He returned to Tuskegee to teach others and design buildings for the campus expansion. He moved to Washington, D.C., where he started his own practice and designed many prominent buildings. He married Booker T. Washington’s daughter Portia Washington.

One prominent building he designed was the Fairmount Heights housing project for Black people in Maryland. He also designed the Negro Building found at Tercentennial Exposition, Jamestown, Virginia, in 1907. Lastly, he designed the Colored Carnegie Library of Houston.

McKissack & McKissack

The first black-owned architecture firm was McKissack & McKissack, founded in 1905 by Moses McKissack III and his brother Calvin Lunsford McKissack in Nashville, Tennessee. It is also the oldest Black-owned architecture and engineering firm in the country.

Building and design were in the McKissack brothers’ blood as their grandfather Moses McKissack landed in America in 1790 and was enslaved to a prominent contractor who used him to build. He passed the trade down to his son, who then trained his sons.

The two brothers became the first African-American licensed architects in the Southeastern United States. They designed many churches, homes, and other buildings, including the Morris Memorial Building in Nashville.

morris memorial building Morris Memorial building in Alabama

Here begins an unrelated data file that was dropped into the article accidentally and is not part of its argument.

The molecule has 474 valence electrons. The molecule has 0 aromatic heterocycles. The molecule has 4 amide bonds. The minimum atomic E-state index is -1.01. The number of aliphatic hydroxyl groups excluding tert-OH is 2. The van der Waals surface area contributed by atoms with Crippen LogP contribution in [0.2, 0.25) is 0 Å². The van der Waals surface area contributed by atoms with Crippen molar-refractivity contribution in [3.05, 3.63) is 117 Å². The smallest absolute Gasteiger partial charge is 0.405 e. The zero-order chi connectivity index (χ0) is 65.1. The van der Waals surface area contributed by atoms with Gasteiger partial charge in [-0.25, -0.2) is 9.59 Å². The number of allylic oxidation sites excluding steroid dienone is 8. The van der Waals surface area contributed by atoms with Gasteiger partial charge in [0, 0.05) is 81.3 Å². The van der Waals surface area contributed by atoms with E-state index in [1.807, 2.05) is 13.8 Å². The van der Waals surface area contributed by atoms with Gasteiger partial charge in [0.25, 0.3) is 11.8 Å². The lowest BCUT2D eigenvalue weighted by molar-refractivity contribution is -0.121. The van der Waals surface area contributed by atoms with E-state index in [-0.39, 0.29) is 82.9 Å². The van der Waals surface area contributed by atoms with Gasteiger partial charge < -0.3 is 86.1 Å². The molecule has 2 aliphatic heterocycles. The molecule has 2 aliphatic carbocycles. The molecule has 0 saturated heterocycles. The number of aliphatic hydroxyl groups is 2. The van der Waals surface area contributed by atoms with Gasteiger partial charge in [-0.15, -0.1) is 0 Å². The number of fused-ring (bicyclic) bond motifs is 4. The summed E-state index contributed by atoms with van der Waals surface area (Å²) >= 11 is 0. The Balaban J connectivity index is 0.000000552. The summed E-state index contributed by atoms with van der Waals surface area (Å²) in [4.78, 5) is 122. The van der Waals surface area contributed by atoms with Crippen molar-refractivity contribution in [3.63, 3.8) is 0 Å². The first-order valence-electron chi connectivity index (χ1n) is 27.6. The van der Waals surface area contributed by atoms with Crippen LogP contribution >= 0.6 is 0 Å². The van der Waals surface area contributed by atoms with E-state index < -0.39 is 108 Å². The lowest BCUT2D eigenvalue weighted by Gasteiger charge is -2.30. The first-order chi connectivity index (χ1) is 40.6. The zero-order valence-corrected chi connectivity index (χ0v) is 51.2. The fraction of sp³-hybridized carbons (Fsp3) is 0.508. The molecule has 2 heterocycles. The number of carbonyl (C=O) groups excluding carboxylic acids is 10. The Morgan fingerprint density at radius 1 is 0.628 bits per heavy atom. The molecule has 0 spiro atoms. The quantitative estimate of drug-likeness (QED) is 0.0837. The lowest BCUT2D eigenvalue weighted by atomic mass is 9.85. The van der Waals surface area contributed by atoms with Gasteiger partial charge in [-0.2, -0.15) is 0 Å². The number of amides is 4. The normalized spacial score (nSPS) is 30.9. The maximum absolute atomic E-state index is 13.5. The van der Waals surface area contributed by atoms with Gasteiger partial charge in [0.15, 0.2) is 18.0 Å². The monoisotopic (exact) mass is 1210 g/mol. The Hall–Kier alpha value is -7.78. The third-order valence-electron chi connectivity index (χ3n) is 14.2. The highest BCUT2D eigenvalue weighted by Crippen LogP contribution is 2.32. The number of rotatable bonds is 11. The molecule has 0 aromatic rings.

They also designed the 99th Pursuit Squadron Airbase found in Tuskegee, Alabama, which is one of the largest federal contracts at the time given to a Black-owned architectural firm

In 1990 Moses McKissack III’s granddaughter Deryl McKissack opened her own practice with the same name in Washington, D.C. You can now find offices in:

  • Austin

  • Houston

  • Chicago

  • Washington

  • Baltimore

  • Los Angeles

  • Dallas

Some contributed to projects like the MLK Memorial and the National Museum of African American History and Culture on the National Mall.

Julien Abele (1881–1950)

Julien Abele completed his two-year architectural course at the Pennsylvania Museum School of Industrial Art. He was the very first Black student to attend the University of Pennsylvania and finished in 1902.

He then traveled to Europe, and it influenced his work a lot. He worked for Horace Trumbauer, a Philadelphia architect. Abele became the chief designer in three years at the firm and contributed to designing academic and cultural institutions on the East Coast.

These include the Philadephia Museum of Art and Harvard’s Widener Memorial Library. His greatest work was at Duke University, the west campus, and the chapel to the Allen Administration Building and Duke Indoor Stadium, renamed the Cameron Indoor Stadium.

Cameron Indoor Stadium Cameron Indoor Stadium @dukeuniversityarchives

The main quad of Duke University was renamed Abele Quad.

Clarence W. Wigington (1883–1967)

Wiginton is the inaugural Black municipal architect, who played a pivotal role as a senior designer in St. Paul, Minnesota, during a period of substantial growth. His enduring architectural legacy includes prominent structures such as the St. Paul Police Station and the Highland Park Golf Clubhouse, which still grace the city’s landscape today.